Raising Kiwicorns – Canva OG turned VC investor Mahesh Muralidhar on how to build a New Zealand tech unicorn

- April 4, 2023 3 MIN READ
Phase One Mahesh
Photo: Supplied

Three years ago, Kiwi entrepreneur Mahesh Muralidhar (an early leader at Canva, the COO at Simply Wall St. and a senior exec at Airtasker) announced that he’d returned to NZ with a bold vision: to produce 10 New Zealand technology unicorns (or ‘kiwicorns’) by 2026 through a brand-new incubator program.

Phase One Ventures has had an incredibly successful first year even against what the startup ecosystem has dubbed the ‘tech wreck,’ with what it says is stronger stats than any other such facility across the ANZ startup ecosystem.

Ten of its community (of 31 startups) have gone to market to raise – all successfully.

They’ve secured funding at globally competitive levels from local and global VCs, Kiwi A listers and blue chip Silicon Valley founders.

What’s more, 45% of startups in the Phase One community have a female founder which is well above global averages. 

Here, Mahesh shares what he’s learnt so far about raising ‘Kiwicorns’…

The need for ‘different’ thinking…

As an incubator, we’ve been called ‘small but mighty’ – and I like to believe that’s a direct result of thinking and operating very ‘differently’ to conventional incubators.

A year ago, I went public with the statement that startups don’t work out because they don’t build something that people love. It’s not a lack of capital; you just need to build a great product that a whole bunch of people want, which is incredibly hard. Phase One Ventures was founded with this principle at its heart – we believe that entrepreneurs who are focussed on a problem, are in it for the long haul and are customer obsessed can achieve their dreams.

Our (free) incubator addresses significant gaps inherent in more traditional programmes in NZ – including access to experienced product and growth operators; and whereas most incubators focus on acceleration; startups ll come out of our programme with a product that customers love which is ready for scale. We call this a ‘culture of customer and problem obsession’.

In line with this, we choose who is part of our community (now 30 strong) based on a set of values as opposed to an assessment on TAM, competitive landscape or go-to-market strategy (because no one knows this for sure for very early stage startups).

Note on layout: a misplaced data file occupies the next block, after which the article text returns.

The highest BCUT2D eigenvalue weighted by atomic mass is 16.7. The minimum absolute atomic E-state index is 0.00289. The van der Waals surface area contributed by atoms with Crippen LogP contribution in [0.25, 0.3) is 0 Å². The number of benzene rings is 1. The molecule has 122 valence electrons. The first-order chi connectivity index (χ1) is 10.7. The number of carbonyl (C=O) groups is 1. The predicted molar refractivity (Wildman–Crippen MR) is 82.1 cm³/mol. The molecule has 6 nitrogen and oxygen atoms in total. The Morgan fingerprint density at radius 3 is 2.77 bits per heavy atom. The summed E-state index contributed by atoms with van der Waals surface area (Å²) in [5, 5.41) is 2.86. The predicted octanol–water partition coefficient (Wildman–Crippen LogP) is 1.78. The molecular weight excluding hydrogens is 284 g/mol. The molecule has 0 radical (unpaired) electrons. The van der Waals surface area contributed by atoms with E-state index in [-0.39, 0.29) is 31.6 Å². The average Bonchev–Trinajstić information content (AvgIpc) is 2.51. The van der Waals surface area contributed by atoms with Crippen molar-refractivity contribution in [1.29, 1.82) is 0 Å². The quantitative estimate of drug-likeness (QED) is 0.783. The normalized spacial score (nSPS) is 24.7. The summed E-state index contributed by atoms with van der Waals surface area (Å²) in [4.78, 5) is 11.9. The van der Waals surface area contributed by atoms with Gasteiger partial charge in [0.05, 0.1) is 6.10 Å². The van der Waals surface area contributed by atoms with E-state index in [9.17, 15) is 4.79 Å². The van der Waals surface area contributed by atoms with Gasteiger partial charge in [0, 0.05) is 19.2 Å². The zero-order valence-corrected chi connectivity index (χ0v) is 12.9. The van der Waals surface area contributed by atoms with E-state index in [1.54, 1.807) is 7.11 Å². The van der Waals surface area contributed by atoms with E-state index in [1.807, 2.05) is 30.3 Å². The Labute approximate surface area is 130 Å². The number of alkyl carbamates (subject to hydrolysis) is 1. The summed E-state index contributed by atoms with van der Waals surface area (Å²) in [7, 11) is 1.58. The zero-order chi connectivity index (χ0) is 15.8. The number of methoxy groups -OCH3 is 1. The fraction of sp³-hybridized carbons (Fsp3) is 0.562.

To uncover if startups align with our approach, we ask founders three questions:

  • Are you in for the long haul and can you stay lean for that period?
  • Are you evidently customer obsessed?
  • Are you conscious about what you want to get out of this?
Phase One

A Phase One gathering. Photo: Supplied

Challenging conventional approaches…

Some of our beliefs, too, fly in the face of convention:

It is NOT about ideas. To build a great product, founders have to spend extensive time in the problem space.They have to spend 6-12 months, researching, utilising best in class interview, assessment and analysis practices to build a deep understanding of the problems, customers personas and channels in the space.

Stop making ‘wild guesses in a dark room.’ In our opinion – all of this should be done on a shoestring. Founders should find ways to be sustainable. You can do this discovery through research or through revenue. This also allows founders to build deep intuition and instinct around customers and the markets. There is so much pressure from society, the ecosystem and media that founders should have answers, should build, should be producing explicit tangible output…we disagree. We believe acceleration, speed, hectic growth and a high experimentation environment kicks in post building this deep foundation. Otherwise founders are making wild guesses in a dark room. The persona that will solve and help the founders the most on their journey is … the customer.

Fundraising is a skillset not just a process. We have realised as we have supported our founders that fundraising is a skillset that founders have to pick up. We believe that founders need to set aside 4-6 weeks to prepare for a fundraise. This reduces the heartache and anxiety that founders go through in executing on capital strategy which is a key part of building a high growth business. The wonderful thing about setting this time aside is we have seen founders build remarkable levels of clarity on the business, themselves and the clear next steps they have to take.

Go slow! Finally it is critical that founders have a clear opinion on their personal end goal as well as a strong hypothesis on an end milestone/story for the business. They should have reverse engineered from their end goals to have clear strategic milestones. All of these steps take time! Go slow, be conscious, prep and go as long as you want. We want every one of our community founders to win.

Come over for a cuppa…

Lastly, but importantly, VC shouldn’t ever be a one-size-fits-all, three-month solution. We’re aiming to build very deep relationships over a year of intensive focus. When something goes wrong; or when it goes right – we want the founders to have their mentors on speed dial; to have the kind of relationships that see them call in for a xuppa; sit at the kitchen bench and talk through sticky issues. 

More on Phase One here.